Transcriptomic-based clustering of human atherosclerotic plaques identifies subgroups with different underlying biology and clinical presentation
Mokry M., Boltjes A., Slenders L., Bel-Bordes G., Cui K., Brouwer E., Mekke JM., Depuydt MAC., Timmerman N., Waissi F., Verwer MC., Turner AW., Khan MD., Hodonsky CJ., Diez Benavente E., Hartman RJG., van den Dungen NAM., Lansu N., Nagyova E., Prange KHM., Kovacic JC., Björkegren JLM., Pavlos E., Andreakos E., Schunkert H., Owens GK., Monaco C., Finn AV., Virmani R., Leeper NJ., de Winther MPJ., Kuiper J., de Borst GJ., Stroes ESG., Civelek M., de Kleijn DPV., den Ruijter HM., Asselbergs FW., van der Laan SW., Miller CL., Pasterkamp G.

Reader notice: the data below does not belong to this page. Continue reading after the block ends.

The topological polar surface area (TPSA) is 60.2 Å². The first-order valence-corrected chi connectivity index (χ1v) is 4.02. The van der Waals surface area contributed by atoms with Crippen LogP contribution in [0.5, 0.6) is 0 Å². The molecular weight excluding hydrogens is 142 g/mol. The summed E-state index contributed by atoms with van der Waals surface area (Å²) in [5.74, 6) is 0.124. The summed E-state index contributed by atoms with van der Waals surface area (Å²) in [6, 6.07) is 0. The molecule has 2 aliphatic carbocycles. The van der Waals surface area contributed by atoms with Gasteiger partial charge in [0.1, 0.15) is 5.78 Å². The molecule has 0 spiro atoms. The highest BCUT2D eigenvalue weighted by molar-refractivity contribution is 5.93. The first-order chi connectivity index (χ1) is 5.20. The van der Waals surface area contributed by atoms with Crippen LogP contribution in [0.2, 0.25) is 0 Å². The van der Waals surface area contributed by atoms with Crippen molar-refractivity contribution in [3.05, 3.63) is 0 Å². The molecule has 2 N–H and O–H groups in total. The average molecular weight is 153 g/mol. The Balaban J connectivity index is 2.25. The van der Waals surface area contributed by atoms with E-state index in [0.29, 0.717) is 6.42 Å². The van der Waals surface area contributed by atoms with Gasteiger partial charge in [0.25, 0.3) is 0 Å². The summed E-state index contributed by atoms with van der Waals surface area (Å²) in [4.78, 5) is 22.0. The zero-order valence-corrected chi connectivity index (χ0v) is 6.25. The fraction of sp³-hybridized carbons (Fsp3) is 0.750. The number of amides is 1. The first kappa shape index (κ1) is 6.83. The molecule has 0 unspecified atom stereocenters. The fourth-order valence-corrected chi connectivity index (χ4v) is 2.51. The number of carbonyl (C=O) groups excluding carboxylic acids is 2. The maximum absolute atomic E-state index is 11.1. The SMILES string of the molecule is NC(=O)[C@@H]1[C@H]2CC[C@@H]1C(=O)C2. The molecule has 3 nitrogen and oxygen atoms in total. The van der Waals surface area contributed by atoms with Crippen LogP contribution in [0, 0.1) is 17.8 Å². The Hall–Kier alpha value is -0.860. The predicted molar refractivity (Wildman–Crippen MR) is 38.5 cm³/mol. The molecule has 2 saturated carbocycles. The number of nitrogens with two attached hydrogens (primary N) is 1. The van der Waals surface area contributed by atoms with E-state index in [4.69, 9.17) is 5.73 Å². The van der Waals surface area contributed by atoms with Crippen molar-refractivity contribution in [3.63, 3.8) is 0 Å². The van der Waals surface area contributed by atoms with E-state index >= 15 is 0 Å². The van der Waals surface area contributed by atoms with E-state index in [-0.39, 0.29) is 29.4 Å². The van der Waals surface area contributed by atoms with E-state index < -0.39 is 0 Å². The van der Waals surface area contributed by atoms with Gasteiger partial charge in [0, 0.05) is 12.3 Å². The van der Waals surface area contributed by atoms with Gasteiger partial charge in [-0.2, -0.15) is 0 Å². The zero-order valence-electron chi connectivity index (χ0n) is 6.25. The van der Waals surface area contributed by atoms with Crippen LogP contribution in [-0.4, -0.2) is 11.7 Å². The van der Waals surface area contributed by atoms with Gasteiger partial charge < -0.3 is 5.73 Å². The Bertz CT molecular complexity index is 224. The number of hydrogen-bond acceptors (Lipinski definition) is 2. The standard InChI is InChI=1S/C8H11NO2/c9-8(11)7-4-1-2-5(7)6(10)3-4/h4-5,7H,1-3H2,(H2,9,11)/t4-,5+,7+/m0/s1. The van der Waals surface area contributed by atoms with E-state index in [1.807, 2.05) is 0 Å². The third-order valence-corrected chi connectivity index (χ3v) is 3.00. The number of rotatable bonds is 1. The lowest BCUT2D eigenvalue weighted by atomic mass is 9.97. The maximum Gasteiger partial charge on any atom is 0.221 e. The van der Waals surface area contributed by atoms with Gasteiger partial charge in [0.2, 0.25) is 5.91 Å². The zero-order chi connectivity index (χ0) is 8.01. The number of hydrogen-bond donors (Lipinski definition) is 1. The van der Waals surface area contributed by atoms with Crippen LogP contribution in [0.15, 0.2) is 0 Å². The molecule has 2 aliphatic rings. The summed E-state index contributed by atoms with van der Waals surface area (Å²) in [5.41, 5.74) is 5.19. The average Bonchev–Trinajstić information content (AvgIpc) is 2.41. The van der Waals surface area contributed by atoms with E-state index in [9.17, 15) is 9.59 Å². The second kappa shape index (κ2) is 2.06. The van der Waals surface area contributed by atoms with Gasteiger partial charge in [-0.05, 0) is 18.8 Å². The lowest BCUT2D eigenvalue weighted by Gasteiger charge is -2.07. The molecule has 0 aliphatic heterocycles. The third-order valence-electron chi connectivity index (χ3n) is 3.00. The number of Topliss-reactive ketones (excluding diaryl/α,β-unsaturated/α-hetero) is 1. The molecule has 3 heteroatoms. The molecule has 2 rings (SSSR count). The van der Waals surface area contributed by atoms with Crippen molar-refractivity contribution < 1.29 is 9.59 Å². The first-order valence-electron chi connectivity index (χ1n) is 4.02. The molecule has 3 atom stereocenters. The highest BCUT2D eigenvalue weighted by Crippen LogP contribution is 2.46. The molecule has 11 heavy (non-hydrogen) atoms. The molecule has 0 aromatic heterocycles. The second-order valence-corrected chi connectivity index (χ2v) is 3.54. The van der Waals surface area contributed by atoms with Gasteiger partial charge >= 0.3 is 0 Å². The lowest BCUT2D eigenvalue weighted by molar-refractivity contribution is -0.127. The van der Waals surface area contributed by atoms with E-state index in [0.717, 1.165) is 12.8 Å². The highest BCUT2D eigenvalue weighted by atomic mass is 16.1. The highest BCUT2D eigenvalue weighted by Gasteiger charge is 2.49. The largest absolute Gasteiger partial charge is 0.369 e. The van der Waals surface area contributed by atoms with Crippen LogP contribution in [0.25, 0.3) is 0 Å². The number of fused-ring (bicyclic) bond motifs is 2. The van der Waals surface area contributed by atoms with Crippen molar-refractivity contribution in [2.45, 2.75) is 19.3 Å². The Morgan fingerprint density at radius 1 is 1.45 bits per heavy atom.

Histopathological studies have revealed key processes of atherosclerotic plaque thrombosis. However, the diversity and complexity of lesion types highlight the need for improved subphenotyping. Here, we analyzed the gene expression profiles of 654 advanced human carotid plaques. The unsupervised, transcriptome-driven clustering revealed five dominant plaque types. These plaque phenotypes were associated with clinical presentation and showed differences in cellular compositions. Validation in coronary segments showed that the molecular signature of these plaques was linked to coronary ischemia. One of the plaque types with the most severe clinical symptoms pointed to both inflammatory and fibrotic cell lineages. Furthermore, we did a preliminary analysis of potential circulating biomarkers that mark the different plaque phenotypes. In conclusion, the definition of the plaque at risk for a thrombotic event can be fine-tuned by in-depth transcriptomic-based phenotyping. These differential plaque phenotypes prove clinically relevant for both carotid and coronary artery plaques and point to distinct underlying biology of symptomatic lesions.